“The intrinsic value of women in our society is reflected in how much we’re willing to pay”

Exhibitions of all-women artists in themselves might not shift the endemic bias, but greater visibility certainly leads to greater confidence, helping women break the glass ceiling. However, it will take time. Even when women earn more for their art, high prices are only reached much later in life compared to male artists. One of the UK’s highest selling artists is eighty-seven-year-old op art painter, Bridget Riley, whose works can fetch upwards of £4 million at auction. Jenny Saville, at forty-eight, is one of the youngest female painters to make it into any top-selling artist lists, after she reached an unprecedented £6.8 million for her painting Shift, sold at auction at Sotheby’s in 2016. 

“I am a great believer in women supporting each other in our work, it is a collective endeavor to redraw our herstory and create the new reality that we need to go forward as a society,” asserts Anita Corbin, a British photographer who is currently showing one hundred portraits of British women in London (First Women UK, at the Royal College of Art until 22 August), a project inspired by Annie Leibovitz (one of the few female photographers of her generation to have broken through commercially). Her portraits, she says, show that her subjects—some known, others not—share “a large dollop of self-belief, a bucket load of gritty determination, an ability to focus on what’s important and a great sense of humour and perspective”.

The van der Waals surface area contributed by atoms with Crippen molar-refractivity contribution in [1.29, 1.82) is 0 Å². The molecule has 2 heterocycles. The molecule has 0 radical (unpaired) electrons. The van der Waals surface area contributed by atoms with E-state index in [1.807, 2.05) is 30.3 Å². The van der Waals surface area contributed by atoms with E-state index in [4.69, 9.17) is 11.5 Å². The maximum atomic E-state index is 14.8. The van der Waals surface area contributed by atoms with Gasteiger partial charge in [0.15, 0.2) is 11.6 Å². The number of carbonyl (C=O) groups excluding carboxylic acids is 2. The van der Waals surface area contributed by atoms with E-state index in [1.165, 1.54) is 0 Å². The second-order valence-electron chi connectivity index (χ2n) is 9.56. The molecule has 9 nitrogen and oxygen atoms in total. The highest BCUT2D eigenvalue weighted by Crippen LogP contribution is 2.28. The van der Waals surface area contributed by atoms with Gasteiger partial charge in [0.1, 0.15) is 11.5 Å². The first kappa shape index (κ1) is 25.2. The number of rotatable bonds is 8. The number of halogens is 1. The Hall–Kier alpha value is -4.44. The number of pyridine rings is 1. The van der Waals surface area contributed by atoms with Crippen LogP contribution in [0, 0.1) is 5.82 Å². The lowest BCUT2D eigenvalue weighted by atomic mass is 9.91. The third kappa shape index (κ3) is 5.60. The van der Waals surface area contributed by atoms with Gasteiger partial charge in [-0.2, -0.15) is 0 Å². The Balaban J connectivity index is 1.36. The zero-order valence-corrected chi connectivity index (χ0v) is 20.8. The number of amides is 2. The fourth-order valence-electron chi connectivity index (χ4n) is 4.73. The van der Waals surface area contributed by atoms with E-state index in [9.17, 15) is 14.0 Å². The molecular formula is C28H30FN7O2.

Andra Ursuta, Commerce Exterieur Mondial Sentimental, 2017 Courtesy Collezione Sandretto Re Rebaudengo and Herstory: Women Artists from the Collection of Patrizia Sandretto Re Rebaudengo